The flow model described by Claffy, Braun and Polyzos  defines a flow from a rather abstract point of view: A flow is a sequence of packets matching certain criteria, exchanged between two entities on a network. An example for such a flow could be all packets travelling through a certain point of a network that have identical source and destination IP network addresses.
Figure 2.2 shows the timings that are relevant for this definition of a flow. The circles on the time axis depict the arrival of data packets. The data packets which match the flow criteria are shown as red circles. The green arrows mark the ``flow timeout checkpoints''. At those points we check whether information that matches the flow criteria (or flow specification) has been received since the last checkpoint. If information was received, the flow is called ``current'' or ``active''. If no information for a flow was received during the interval, the flow timeout expires. The flow is then called ``inactive''. Any new packets that match the same flow criteria will then belong to a new flow.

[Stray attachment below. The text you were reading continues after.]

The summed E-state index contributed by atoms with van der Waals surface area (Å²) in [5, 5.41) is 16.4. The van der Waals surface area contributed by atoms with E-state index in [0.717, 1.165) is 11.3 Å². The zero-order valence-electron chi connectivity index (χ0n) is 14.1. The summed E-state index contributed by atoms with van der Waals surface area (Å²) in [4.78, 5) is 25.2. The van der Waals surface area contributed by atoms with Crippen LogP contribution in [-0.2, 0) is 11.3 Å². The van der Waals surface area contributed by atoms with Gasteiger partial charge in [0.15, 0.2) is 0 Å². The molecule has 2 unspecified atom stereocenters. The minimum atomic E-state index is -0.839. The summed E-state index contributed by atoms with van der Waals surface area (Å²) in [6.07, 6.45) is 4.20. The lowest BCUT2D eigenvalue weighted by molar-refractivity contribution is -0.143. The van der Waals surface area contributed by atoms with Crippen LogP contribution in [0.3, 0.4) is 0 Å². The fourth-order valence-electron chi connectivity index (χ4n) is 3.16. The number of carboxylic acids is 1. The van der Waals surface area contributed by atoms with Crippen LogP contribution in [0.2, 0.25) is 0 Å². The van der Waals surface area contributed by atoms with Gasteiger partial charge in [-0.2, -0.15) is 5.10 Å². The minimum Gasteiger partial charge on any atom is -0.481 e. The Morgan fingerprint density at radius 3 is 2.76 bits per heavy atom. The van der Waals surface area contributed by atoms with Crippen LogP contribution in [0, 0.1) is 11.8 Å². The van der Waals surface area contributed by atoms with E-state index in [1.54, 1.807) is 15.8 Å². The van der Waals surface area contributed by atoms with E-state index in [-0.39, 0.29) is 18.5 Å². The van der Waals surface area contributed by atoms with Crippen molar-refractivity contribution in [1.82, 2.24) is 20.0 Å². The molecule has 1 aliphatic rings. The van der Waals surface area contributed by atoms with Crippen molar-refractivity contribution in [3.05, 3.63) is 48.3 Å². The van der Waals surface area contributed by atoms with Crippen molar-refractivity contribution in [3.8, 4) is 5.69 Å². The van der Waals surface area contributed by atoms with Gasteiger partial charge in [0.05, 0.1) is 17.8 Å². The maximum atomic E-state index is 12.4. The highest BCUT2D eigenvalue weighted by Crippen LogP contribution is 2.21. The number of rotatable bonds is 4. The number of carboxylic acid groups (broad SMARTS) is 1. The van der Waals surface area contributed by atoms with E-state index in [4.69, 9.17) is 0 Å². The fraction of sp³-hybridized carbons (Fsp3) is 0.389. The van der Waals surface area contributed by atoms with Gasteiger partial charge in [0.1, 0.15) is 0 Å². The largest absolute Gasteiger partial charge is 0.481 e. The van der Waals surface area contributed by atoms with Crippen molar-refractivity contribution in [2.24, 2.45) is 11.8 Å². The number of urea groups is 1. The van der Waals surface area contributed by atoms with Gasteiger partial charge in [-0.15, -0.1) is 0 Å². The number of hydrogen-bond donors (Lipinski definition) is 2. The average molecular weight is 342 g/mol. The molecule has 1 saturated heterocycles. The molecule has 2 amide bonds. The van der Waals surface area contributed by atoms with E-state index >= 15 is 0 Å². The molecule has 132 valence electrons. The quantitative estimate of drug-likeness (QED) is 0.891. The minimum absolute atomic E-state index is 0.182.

Two parameters in this model have to be further investigated. The first is the flow specification, which is essential for the classification of arriving packets into flows, is to be examined. The second is the value of the flow timeout, which can be varied. It is interesting to see the influence this variation has on flow measurements. In the following sections, we will investigate those two parameters in detail.